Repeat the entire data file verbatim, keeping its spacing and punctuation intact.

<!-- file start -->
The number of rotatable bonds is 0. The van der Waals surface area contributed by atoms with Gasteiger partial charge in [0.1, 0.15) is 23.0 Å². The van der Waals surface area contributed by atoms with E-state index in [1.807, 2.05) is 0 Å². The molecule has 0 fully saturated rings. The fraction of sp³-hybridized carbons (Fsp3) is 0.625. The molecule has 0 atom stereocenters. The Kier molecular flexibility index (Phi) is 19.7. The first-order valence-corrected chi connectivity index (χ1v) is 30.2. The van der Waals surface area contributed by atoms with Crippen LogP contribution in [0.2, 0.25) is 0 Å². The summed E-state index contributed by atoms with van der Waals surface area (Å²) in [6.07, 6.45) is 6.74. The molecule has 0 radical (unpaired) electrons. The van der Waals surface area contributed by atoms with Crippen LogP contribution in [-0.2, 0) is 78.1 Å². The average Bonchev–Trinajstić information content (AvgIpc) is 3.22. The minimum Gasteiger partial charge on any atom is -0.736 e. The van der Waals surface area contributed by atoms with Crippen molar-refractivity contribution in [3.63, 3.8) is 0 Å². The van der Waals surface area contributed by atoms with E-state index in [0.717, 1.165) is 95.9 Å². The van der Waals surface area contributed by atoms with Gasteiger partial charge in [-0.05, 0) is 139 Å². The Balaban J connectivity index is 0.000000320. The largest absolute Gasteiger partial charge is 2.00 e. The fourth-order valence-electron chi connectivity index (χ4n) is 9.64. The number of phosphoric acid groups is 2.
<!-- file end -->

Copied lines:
The number of rotatable bonds is 0. The van der Waals surface area contributed by atoms with Gasteiger partial charge in [0.1, 0.15) is 23.0 Å². The van der Waals surface area contributed by atoms with E-state index in [1.807, 2.05) is 0 Å². The molecule has 0 fully saturated rings. The fraction of sp³-hybridized carbons (Fsp3) is 0.625. The molecule has 0 atom stereocenters. The Kier molecular flexibility index (Phi) is 19.7. The first-order valence-corrected chi connectivity index (χ1v) is 30.2. The van der Waals surface area contributed by atoms with Crippen LogP contribution in [0.2, 0.25) is 0 Å². The summed E-state index contributed by atoms with van der Waals surface area (Å²) in [6.07, 6.45) is 6.74. The molecule has 0 radical (unpaired) electrons. The van der Waals surface area contributed by atoms with Crippen LogP contribution in [-0.2, 0) is 78.1 Å². The average Bonchev–Trinajstić information content (AvgIpc) is 3.22. The minimum Gasteiger partial charge on any atom is -0.736 e. The van der Waals surface area contributed by atoms with Crippen molar-refractivity contribution in [3.63, 3.8) is 0 Å². The van der Waals surface area contributed by atoms with E-state index in [0.717, 1.165) is 95.9 Å². The van der Waals surface area contributed by atoms with Gasteiger partial charge in [-0.05, 0) is 139 Å². The Balaban J connectivity index is 0.000000320. The largest absolute Gasteiger partial charge is 2.00 e. The fourth-order valence-electron chi connectivity index (χ4n) is 9.64. The number of phosphoric acid groups is 2.